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Journal of Pediatric Infectious Diseases ; 2022.
Article in English | EMBASE | ID: covidwho-1956443

ABSTRACT

Objective: Multisystem inflammatory syndrome in children (MIS-C) is a hyperinflammatory syndrome associated with multiorgan damage that occurs following coronavirus disease 2019 (COVID-19). Research on clinical and laboratory findings, and imaging studies, aiming to predict the progression to severe disease state is limited. This study recruited patients with MIS-C who presented with mild or severe symptoms from a single center in Turkey and evaluated factors related to their symptoms. Methods: This retrospective study included 25 pediatric patients with mild and severe presentations of MIS-C. We explored the differences in demographic and clinical data on clinical severity to understand their possible diagnostic and prognostic values. Results: Patients with MIS-C had cardiovascular symptoms (68%), gastrointestinal symptoms (64%), dermatologic/mucocutaneous findings (64%), lung involvement (36%), and neurological symptoms (16.0%). About 45.1% of patients with MIS-C had manifestations that overlapped with Kawasaki disease. Eleven patients (44%) were admitted to the intensive care unit, and one (4%) patient died. Grouping based on clinical severity did not differ statistically in terms of gender, age, height, weight, body mass index, and duration of hospital stay. Procalcitonin and ferritin levels correlated with disease severity. The receiver operating characteristic curve for D-dimer gave the highest value of area under the curve, among other biomarkers. The cutoff value for D-dimer was determined as more than 6780. Conclusions: Although COVID-19 is usually mild in children, some can be severely affected, and clinical severity in MIS-C can differ from mild to severe multisystem involvement. This study shows that procalcitonin, ferritin, and D-dimer levels may give us information about disease severity.

2.
Southern Clinics of Istanbul Eurasia ; 31(Suppl. 1):48-51, 2020.
Article in Turkish | CAB Abstracts | ID: covidwho-1264699

ABSTRACT

Coronavirus disease 2019 (COVID-19) was first reported in December 2019 from Wuhan-China. The disease has spread over the World in a few months. On 11 March 2020, it was declared as pandemic by the World Health Organization (WHO). COVID-19 usually causes mild upper respiratory disease or pneumonia. In general, COVID-19 seems to be a less aggressive disease in children compared to adults. Ninety percent of pediatric cases have asymptomatic, mild or moderate disease. Despite several published pediatric reports, the epidemiological, clinical patterns and the treatment approach in pediatric patients with COVID-19 are still uncertain. In this review, we aimed to summarize the epidemiology, clinical course and the diagnosis of COVID-19 in children.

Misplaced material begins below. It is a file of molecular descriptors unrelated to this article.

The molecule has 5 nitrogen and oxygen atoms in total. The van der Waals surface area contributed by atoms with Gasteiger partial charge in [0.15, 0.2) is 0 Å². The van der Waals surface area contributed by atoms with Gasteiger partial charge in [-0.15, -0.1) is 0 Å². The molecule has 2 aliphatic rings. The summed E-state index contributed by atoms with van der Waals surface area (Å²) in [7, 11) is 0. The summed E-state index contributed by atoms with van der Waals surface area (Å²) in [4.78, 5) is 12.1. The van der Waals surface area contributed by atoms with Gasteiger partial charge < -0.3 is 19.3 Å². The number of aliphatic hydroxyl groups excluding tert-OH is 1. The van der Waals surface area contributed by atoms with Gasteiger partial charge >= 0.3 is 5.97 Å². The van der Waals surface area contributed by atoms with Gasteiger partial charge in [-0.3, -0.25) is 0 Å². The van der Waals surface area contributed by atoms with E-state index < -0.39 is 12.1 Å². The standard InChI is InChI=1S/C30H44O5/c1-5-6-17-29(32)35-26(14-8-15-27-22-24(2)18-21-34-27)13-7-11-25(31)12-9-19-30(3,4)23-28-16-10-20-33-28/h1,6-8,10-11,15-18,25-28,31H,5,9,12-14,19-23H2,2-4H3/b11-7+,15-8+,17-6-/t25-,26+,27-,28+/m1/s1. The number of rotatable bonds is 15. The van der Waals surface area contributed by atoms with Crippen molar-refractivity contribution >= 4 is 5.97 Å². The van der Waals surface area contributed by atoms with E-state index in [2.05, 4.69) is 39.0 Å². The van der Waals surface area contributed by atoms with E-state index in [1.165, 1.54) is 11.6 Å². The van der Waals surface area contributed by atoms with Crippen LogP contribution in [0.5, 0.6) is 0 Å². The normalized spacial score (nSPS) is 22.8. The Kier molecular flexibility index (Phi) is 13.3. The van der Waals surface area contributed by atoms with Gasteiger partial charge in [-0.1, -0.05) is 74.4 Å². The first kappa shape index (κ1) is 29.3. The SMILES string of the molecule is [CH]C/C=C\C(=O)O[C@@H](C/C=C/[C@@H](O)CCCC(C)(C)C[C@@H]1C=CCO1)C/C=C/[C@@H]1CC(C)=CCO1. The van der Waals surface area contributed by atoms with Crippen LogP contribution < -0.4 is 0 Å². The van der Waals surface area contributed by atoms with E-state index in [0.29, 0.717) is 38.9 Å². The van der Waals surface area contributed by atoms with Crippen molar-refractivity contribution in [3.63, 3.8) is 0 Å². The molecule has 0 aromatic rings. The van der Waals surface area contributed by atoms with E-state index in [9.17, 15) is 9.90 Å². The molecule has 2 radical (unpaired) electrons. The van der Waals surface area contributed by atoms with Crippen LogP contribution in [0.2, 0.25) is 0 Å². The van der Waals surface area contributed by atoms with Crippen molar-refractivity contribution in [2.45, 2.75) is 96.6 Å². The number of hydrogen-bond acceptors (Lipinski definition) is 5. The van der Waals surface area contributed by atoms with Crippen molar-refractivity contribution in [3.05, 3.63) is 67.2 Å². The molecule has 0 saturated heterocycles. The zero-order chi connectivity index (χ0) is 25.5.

3.
Guncel Pediatri ; 19(1):9-14, 2021.
Article in English | Scopus | ID: covidwho-1210303

ABSTRACT

Introduction:Vitamin D is known as a vitamin but also it acts as a prohormone and has many functions. The aim of this study is to investigate the vitamin D levels in pediatric patients with COVID-19. Materials and Methods: A retrospective study was performed in a tertiary education and research hospital in Istanbul, Turkey during the period of Marcht o April 2020. Children diagnosed with symptomatic COVID-19 infection were included in the study. Demographic, clinical and laboratory findings were recorded from patient charts retrospectively. All patients investigated for vitamin D levels. Control group consists of healthy children admitted to pediatric outpatient units for routine check-up in the same season.Thirty children with COVID-19 and 82 healthy children included in this study were compared due to 25-OH vitamin D levels. Results: The median age of COVID-19 positive patients was 11.8 (1.8-17.6) years and the median age of control group was 12.7 (1-16.4) years old. There were 15 (50%) females and 15 (50%) males in infected group and there were 39 (47.5%) females and 43 (52.5%) males control group. Age and gender did not differ among the groups. Median vitamin D level in COVID-19 positive group was 8.9 ng/ml (342 ng/ml) and 18.5 ng/ml (9-40.7 ng/ml) in control group. We detected significantly lower vitamin D values in COVID19(+) group when compared with control group (p<0.001). CT was performed 19 patients in COVID-19 positive group and viral pneumonia was detected in 12(63%) of 19. pneumonia (+) group a 17.4-years-old female patient and a 13.1-years-old male patient had low phosphorus levels by age (2.2 and 2.4 mg/dl). Both of them needed high flow oxygen therapy. None of the other cases needed oxygen therapy. Conclusions: This is the first study to date has measured vitamin D levels in children with COVID-19 in Turkey. We detected significantly lower vitamin D values in COVID-19(+) hospitalized children. © 2021, Galenos. All rights reserved.

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